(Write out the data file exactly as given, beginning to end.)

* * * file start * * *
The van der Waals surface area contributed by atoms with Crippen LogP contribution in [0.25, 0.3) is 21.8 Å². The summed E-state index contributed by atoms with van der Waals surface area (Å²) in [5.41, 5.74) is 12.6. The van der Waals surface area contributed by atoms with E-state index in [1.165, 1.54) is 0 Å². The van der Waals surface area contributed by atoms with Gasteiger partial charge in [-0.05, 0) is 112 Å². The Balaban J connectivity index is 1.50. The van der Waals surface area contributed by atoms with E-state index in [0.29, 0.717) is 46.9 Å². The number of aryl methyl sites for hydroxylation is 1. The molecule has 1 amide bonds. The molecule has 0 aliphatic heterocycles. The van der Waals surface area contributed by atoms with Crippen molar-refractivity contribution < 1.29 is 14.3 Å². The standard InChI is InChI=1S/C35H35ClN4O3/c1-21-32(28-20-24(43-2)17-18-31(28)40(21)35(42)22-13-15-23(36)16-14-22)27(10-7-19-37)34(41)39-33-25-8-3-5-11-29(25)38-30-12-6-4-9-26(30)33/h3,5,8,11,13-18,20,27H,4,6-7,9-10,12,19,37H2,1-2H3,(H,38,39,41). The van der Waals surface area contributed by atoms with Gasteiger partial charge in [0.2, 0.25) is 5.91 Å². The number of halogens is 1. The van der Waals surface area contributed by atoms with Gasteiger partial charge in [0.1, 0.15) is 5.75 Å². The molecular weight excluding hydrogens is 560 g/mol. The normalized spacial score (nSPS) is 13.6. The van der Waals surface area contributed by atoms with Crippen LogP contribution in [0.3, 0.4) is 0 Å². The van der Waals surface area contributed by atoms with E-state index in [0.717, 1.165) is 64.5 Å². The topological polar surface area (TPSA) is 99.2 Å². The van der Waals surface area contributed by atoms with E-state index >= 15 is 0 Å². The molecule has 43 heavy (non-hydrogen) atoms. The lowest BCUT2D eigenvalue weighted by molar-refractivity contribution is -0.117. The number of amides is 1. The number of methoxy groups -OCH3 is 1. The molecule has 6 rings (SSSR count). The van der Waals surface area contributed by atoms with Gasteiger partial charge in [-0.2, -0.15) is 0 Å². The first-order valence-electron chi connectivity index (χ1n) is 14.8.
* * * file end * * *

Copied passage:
The van der Waals surface area contributed by atoms with Crippen LogP contribution in [0.25, 0.3) is 21.8 Å². The summed E-state index contributed by atoms with van der Waals surface area (Å²) in [5.41, 5.74) is 12.6. The van der Waals surface area contributed by atoms with E-state index in [1.165, 1.54) is 0 Å². The van der Waals surface area contributed by atoms with Gasteiger partial charge in [-0.05, 0) is 112 Å². The Balaban J connectivity index is 1.50. The van der Waals surface area contributed by atoms with E-state index in [0.29, 0.717) is 46.9 Å². The number of aryl methyl sites for hydroxylation is 1. The molecule has 1 amide bonds. The molecule has 0 aliphatic heterocycles. The van der Waals surface area contributed by atoms with Crippen molar-refractivity contribution < 1.29 is 14.3 Å². The standard InChI is InChI=1S/C35H35ClN4O3/c1-21-32(28-20-24(43-2)17-18-31(28)40(21)35(42)22-13-15-23(36)16-14-22)27(10-7-19-37)34(41)39-33-25-8-3-5-11-29(25)38-30-12-6-4-9-26(30)33/h3,5,8,11,13-18,20,27H,4,6-7,9-10,12,19,37H2,1-2H3,(H,38,39,41). The van der Waals surface area contributed by atoms with Gasteiger partial charge in [0.2, 0.25) is 5.91 Å². The number of halogens is 1. The van der Waals surface area contributed by atoms with Gasteiger partial charge in [0.1, 0.15) is 5.75 Å². The molecular weight excluding hydrogens is 560 g/mol. The normalized spacial score (nSPS) is 13.6. The van der Waals surface area contributed by atoms with Crippen LogP contribution in [0.3, 0.4) is 0 Å². The van der Waals surface area contributed by atoms with E-state index in [0.717, 1.165) is 64.5 Å². The topological polar surface area (TPSA) is 99.2 Å². The van der Waals surface area contributed by atoms with E-state index >= 15 is 0 Å². The molecule has 43 heavy (non-hydrogen) atoms. The lowest BCUT2D eigenvalue weighted by molar-refractivity contribution is -0.117. The number of amides is 1. The number of methoxy groups -OCH3 is 1. The molecule has 6 rings (SSSR count). The van der Waals surface area contributed by atoms with Gasteiger partial charge in [-0.2, -0.15) is 0 Å². The first-order valence-electron chi connectivity index (χ1n) is 14.8.